Markup Languages for Complex Documents

About MLCD

Virtually all electronic documents contain markup in some form or other. Most current standards for generic markup are based on SGML (Standard Generalized Markup Language). For example, the SGML-based markup language HTML (Hypertext Markup Language) is an essential part of the technology underlying the World Wide Web. SGML's subset XML (Extensible Markup Language) plays a crucial role as exchange format in sectors ranging from industry over business and administration to education and academic research.

XML documents can be regarded as linearizations of trees using a notation similar to labelled bracketing, and the trees so represented can be regarded as parse trees or abstract data structures conforming to the grammar defined in the documents' DTD or schema. These close ties between linearization, data structure, and grammar have been essential to the success of XML.

Notwithstanding XML's strengths, crucial problems invite further research. Most notably, since XML is based on context-free or constituent structure grammars, there are difficulties representing overlapping, fragmented or disordered elements, and multiple co-existing alternative structures.

Such complex structures are ubiquitous in traditional as well as in "digitally born" documents. For example, pages, columns and lines tend to overlap with chapters, sections and sentences in almost every printed or hand-written document. Sentences and direct speech tend to overlap in prose, verse lines and sentences in poetry, speeches and various other phenomena in drama. Any attempt to record the world's written cultural heritage without taking such structures into account runs the risk of misrepresenting the original sources. Complex structures are also frequent in databases, computer games, computer-based literature and linguistically annotated corpora.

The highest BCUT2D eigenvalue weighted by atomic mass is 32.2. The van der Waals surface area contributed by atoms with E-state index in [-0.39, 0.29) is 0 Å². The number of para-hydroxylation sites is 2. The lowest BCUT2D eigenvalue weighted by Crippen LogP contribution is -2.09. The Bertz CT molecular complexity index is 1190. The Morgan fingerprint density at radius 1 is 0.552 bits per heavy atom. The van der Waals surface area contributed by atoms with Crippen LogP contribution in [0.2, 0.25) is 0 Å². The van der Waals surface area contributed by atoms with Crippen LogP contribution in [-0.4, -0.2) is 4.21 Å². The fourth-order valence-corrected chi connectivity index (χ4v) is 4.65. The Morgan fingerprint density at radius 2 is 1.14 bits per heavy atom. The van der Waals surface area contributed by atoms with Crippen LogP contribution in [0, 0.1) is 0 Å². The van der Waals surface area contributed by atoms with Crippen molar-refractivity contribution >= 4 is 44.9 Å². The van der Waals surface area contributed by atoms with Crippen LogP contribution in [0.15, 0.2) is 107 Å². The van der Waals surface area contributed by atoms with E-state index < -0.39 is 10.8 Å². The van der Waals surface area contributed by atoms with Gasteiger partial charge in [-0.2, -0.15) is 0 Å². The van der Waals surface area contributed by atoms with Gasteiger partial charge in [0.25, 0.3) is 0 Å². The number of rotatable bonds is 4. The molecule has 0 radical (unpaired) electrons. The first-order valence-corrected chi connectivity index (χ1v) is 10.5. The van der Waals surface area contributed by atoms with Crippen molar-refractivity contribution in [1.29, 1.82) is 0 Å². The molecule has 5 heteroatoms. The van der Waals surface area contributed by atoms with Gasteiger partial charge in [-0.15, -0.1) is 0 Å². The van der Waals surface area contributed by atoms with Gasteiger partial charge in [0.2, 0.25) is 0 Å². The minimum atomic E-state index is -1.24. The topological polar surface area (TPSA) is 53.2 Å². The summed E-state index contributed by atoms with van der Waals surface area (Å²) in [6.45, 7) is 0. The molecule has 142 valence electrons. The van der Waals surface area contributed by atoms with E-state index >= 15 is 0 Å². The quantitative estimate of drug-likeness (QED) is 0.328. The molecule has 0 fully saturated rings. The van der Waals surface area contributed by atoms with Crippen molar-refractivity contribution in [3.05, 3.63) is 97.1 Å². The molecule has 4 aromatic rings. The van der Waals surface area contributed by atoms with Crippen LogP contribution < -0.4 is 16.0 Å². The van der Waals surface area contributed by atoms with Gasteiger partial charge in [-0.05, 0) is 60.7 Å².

MLCD aims to provide a notation, a data structure and a constraint language which as far as possible is compatible with and retains the strengths of XML-based markup, yet solves the problems with representation and processing of complex structures. The project also contributes in attempts to develop a formal semantics for markup systems. Solutions to the problems addressed by the project have to be practically feasible as well as theoretically sound. Therefore, the project develops experimental and prototype application software as proof of concept.

Work on MLCD started in 2001. The project is a collaboration between researchers currently at the universities of Bergen (Norway), Montréal (Canada), and at Black Mesa Technologies (New Mexico, USA). The project is lead by Claus Huitfeldt (University of Bergen), and its web resources are hosted by Black Mesa Technologies. It has received funding from the University of Bergen, Uni Digital, and the Meltzer Foundation.

MLCD is expected to have practical as well as theoretical significance. If the project is successful, future document technology may respond better to the needs of scholars and other document creators and their audiences than is the case today. The cross-disciplinary nature of the project may also lay the foundation for new approaches to document theory which have better chances of reconciling markup technology with adequate theories of document structure.

Last updated 09.11.2011 by Claus Huitfeldt
Style based on 'SyndicateMe' by rhildred